A new 3D extra-large pore zeolite has been created, which opens up a way to decontaminate water and gas
Researchers from theInstituto de Nanociencia y Materiales de Aragón (INMA), a joint institute of CSIC and the University of Zaragoza, are part of the international team of researchers that has created the most porous stable zeolite known to date, a new pure silica zeolite called ZEO-3. This zeolite was formed by an unprecedented topotactic condensation of a 1D silicate chain to a 3D zeolite. The process is topotactic because the chain structure is not altered. It can be applied to remove and recover volatile organic compounds from a gas stream that may even contain water. The discovery, to which scientists from the Instituto de Ciencias de Materiales de Madrid (ICMM-CSIC) and the Instituto de Nanociencia y Materiales de Aragón, INMA, (CSIC-UNIZAR) have contributed, is published in the journal Science.
Zeolites are microporous silicates that find a wide variety of applications as catalysts, adsorbents and cation exchangers. Currently, stable silica-based zeolites with higher porosity are in demand to allow adsorption and processing of large molecules, “but they defy our synthetic capabilities,” explains Miguel Camblor, ICMM-CSIC researcher and one of the lead authors of the paper.
As the pores of zeolites are the size of small molecules, there is a limitation in the size of the molecules that can be processed. “That is why zeolites with larger pores have always been sought after, especially those with pores in three dimensions, because when you have a pore in only one direction, even if it is large, it is easy to get blocked. However, if you have them in all dimensions, it is difficult,” says Camblor.
After more than 80 years of international research in this field, the team of scientists has created the most porous stable zeolite known so far. “Until now, zeolites with extra-large pores were not stable, as they were made of germanium instead of silicon,” says the ICMM-CSIC researcher. Previous stable zeolites could reach up to 7 angstroms (1 angstrom is one hundred millionth of a centimetre). Last year, this team of researchers published another paper in Science on a new zeolite with aluminium and large pores (ZEO-1). Now, the new zeolite has a pure silica composition. “In both zeolites, ZEO-1 and ZEO-3, there are pores that reach more than 10 angstroms,” says Camblor.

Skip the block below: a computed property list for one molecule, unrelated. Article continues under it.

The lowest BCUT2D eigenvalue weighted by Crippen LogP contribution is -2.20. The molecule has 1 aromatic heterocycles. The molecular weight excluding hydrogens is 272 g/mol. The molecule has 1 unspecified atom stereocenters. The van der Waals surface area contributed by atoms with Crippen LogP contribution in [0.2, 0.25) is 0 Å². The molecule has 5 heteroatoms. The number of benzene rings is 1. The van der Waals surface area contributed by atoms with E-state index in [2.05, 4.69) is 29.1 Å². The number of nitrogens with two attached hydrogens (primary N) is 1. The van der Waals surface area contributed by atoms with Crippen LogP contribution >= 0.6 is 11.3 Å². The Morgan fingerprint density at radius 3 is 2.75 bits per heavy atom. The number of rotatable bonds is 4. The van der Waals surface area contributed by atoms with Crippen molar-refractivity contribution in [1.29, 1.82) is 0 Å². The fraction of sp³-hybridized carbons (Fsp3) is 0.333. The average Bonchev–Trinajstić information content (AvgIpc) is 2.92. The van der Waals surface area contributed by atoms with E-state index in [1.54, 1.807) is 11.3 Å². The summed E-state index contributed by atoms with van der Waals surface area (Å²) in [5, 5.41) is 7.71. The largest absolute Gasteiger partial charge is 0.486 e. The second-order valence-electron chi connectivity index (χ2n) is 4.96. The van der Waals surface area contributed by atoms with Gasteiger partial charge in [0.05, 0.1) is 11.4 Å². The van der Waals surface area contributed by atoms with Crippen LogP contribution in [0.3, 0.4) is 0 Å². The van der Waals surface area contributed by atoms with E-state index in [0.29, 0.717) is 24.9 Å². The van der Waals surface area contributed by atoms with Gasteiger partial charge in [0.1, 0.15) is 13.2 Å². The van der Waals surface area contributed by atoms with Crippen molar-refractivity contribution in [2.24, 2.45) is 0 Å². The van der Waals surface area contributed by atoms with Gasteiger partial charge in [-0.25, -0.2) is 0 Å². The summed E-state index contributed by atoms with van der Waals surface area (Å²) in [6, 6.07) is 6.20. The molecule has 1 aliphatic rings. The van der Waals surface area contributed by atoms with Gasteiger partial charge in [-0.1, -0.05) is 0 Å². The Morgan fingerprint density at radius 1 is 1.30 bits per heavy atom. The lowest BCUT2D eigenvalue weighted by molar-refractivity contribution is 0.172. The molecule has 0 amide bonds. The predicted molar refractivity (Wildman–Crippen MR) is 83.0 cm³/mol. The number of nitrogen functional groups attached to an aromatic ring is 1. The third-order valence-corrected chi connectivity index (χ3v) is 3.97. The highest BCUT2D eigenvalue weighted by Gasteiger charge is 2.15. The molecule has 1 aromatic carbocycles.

The peculiarities of ZEO-3
The new zeolite has two peculiarities: extra-large pores in all three dimensions and that it is formed by calcination of a one-dimensional chain silicate in a topotactic condensation (meaning that it was made without changes in this chain).
“This has never been seen before,” says Camblor. “Two-dimensional to three-dimensional topotactic condensations were known, that is, a material that was a sheet and that, by a similar mechanism, condensed to give a zeolite, but not from one-dimensional to three-dimensional,” he adds.
After the creation of this zeolite, the team, which also includes scientists from Sweden, China and the United States (US), began to experiment with its properties: “As it is a material that is pure silica, it has no catalytic capacity, but it has the capacity to absorb very large organic compounds,” says Camblor.
“This zeolite can be applied to remove and recover volatile organic compounds from a gas stream that may even contain water,” he explains. “At a site where harmful volatile organic materials are being produced, you can decontaminate and not only remove it but recover the contaminant,” Camblor illustrates. With further research, this zeolite could also be useful in catalysis and drug delivery.
Jian Li, Zihao Rei Gao, Qing-Fang Lin, Chenxu Liu, Fangxin Gao, Cong Lin, Siyao Zhang, Hua Deng, Álvaro Mayoral, Wei Fan, Song Luo, Xiaobo Chen, Hong He, Miguel A. Camblor, Fei-Jian Chen and Jihong Yu.
“A 3D Extra-Large Pore Zeolite Enabled by 1D-to-3D Topotactic Condensation of a Chain Silicate”
Science, 19 Jan. 2023, Vol 379, Issue 6629, pp. 283-287